How do survivors recover from the worst urban flood in American history, a disaster that destroyed nearly the entire physical landscape of a city, as well as the mental and emotional maps that people use to navigate their everyday lives?
This question has haunted the survivors of Hurricane Katrina and informed the response to the subsequent flooding of New Orleans across many years.
Left to Chance takes us into two African American neighborhoods-working-class Hollygrove and middle-class Pontchartrain Park-to learn how their residents have experienced "Miss Katrina" and the long road back to normal life.
The authors spent several years gathering firsthand accounts of the flooding, the rushed evacuations that turned into weeks- and months-long exile, and the often confusing and exhausting process of rebuilding damaged homes in a city whose local government had all but failed.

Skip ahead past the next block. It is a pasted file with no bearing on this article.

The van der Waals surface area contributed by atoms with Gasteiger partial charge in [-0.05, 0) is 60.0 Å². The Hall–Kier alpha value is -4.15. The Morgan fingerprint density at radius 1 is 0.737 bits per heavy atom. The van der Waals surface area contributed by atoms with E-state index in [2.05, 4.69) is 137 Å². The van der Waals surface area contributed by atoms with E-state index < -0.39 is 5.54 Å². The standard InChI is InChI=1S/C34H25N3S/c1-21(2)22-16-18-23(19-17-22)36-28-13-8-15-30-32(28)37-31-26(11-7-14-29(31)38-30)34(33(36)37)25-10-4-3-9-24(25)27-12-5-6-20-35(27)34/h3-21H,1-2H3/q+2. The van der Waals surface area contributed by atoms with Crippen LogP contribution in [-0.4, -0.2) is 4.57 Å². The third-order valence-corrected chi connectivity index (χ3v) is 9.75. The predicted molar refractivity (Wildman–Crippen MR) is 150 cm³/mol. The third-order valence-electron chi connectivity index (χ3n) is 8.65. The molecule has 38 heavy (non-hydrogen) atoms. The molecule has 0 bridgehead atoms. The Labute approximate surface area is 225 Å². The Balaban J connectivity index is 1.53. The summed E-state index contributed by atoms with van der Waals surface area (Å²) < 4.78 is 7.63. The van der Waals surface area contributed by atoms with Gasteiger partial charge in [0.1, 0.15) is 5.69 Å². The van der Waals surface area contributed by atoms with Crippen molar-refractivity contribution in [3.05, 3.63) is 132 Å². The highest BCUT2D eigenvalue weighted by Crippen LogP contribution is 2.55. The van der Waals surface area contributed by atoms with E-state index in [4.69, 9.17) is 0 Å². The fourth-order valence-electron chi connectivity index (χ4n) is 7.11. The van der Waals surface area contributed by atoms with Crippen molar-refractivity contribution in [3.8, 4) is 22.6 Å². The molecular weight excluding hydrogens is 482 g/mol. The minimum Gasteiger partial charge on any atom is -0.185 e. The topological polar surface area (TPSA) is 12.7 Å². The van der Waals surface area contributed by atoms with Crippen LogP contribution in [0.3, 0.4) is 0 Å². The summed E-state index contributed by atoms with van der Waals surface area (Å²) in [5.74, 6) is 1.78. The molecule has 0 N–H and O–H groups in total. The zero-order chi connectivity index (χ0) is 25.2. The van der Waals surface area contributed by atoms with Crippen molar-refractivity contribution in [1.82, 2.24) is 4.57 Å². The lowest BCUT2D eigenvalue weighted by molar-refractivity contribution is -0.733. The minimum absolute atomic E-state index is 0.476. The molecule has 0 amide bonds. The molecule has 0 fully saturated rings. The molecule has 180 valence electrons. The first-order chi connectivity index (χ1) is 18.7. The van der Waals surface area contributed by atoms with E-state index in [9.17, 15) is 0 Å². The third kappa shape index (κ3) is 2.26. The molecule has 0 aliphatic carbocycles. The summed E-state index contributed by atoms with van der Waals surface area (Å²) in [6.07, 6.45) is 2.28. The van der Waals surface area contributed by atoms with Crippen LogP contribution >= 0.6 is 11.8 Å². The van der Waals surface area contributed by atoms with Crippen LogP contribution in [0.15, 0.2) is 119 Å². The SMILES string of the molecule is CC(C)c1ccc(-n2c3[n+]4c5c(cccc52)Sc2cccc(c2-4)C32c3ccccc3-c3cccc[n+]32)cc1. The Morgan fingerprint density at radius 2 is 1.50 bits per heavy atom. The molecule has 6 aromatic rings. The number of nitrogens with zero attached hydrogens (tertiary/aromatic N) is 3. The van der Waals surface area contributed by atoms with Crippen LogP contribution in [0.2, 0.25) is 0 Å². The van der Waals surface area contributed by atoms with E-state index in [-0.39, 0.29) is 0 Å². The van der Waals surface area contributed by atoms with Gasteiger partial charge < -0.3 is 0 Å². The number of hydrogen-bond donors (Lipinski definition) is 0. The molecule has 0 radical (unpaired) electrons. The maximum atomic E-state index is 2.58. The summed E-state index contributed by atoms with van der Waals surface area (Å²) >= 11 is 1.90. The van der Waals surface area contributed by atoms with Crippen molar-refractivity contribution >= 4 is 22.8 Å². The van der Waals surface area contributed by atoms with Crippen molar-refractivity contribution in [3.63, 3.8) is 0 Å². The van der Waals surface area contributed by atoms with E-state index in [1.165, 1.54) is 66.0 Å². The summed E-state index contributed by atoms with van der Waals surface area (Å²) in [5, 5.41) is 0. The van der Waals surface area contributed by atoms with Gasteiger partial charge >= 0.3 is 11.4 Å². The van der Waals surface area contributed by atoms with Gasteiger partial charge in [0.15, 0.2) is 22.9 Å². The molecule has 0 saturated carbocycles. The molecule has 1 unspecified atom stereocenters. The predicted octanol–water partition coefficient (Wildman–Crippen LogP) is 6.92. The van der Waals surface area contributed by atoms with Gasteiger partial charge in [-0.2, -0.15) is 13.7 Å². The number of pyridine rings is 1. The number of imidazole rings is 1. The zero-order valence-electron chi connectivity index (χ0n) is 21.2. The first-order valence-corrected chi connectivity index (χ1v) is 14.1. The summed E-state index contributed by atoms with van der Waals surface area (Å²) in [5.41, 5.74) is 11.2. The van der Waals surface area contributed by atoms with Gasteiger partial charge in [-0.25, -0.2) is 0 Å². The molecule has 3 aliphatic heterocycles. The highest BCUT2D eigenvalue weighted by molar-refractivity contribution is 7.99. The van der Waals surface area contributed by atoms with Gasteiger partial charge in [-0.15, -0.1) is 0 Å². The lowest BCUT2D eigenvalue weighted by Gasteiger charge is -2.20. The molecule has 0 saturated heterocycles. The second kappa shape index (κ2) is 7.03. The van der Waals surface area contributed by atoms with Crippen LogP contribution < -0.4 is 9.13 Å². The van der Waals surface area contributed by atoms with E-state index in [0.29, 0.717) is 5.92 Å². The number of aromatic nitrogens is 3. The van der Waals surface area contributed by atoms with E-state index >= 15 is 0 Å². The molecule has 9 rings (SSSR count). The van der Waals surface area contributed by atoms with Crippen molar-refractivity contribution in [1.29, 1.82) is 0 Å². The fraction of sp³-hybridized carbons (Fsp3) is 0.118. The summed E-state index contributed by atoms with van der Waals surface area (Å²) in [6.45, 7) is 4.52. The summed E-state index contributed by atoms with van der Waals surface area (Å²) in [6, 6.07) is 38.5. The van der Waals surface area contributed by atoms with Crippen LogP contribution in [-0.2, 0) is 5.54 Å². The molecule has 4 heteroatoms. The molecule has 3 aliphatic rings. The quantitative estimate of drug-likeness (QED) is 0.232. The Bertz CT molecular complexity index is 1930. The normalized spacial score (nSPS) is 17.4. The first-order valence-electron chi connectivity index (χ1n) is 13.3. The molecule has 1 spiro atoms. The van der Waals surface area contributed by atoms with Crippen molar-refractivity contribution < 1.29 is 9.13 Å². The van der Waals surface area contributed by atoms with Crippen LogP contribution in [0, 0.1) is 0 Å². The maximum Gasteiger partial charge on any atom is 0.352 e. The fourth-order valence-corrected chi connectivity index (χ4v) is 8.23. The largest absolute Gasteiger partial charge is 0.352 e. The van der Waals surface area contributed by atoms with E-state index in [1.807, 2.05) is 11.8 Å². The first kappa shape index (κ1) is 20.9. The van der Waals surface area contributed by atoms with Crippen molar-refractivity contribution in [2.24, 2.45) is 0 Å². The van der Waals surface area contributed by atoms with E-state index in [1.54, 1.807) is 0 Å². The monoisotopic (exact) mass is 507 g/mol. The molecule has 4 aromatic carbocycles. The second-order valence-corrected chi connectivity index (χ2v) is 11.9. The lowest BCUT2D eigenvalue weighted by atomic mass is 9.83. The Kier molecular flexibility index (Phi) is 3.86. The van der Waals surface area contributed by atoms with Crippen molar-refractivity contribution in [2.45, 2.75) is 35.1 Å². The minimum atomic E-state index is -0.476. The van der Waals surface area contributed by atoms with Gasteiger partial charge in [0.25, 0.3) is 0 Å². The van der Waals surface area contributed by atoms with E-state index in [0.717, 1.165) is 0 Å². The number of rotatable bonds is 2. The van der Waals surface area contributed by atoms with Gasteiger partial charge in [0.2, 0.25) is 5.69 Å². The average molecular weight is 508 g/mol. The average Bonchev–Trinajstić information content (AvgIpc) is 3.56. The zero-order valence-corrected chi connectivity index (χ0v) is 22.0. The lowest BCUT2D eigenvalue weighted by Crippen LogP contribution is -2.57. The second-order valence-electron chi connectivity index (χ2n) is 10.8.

As the residents' stories make vividly clear, government and social science concepts such as "disaster management," "restoring normality," and "recovery" have little meaning for people whose worlds were washed away in the flood. For the neighbors in Hollygrove and Pontchartrain Park, life in the aftermath of Katrina has been a passage from all that was familiar and routine to an ominous world filled with raw existential uncertainty.
Recovery and rebuilding become processes imbued with mysteries, accidental encounters, and hasty adaptations, while victories and defeats are left to chance.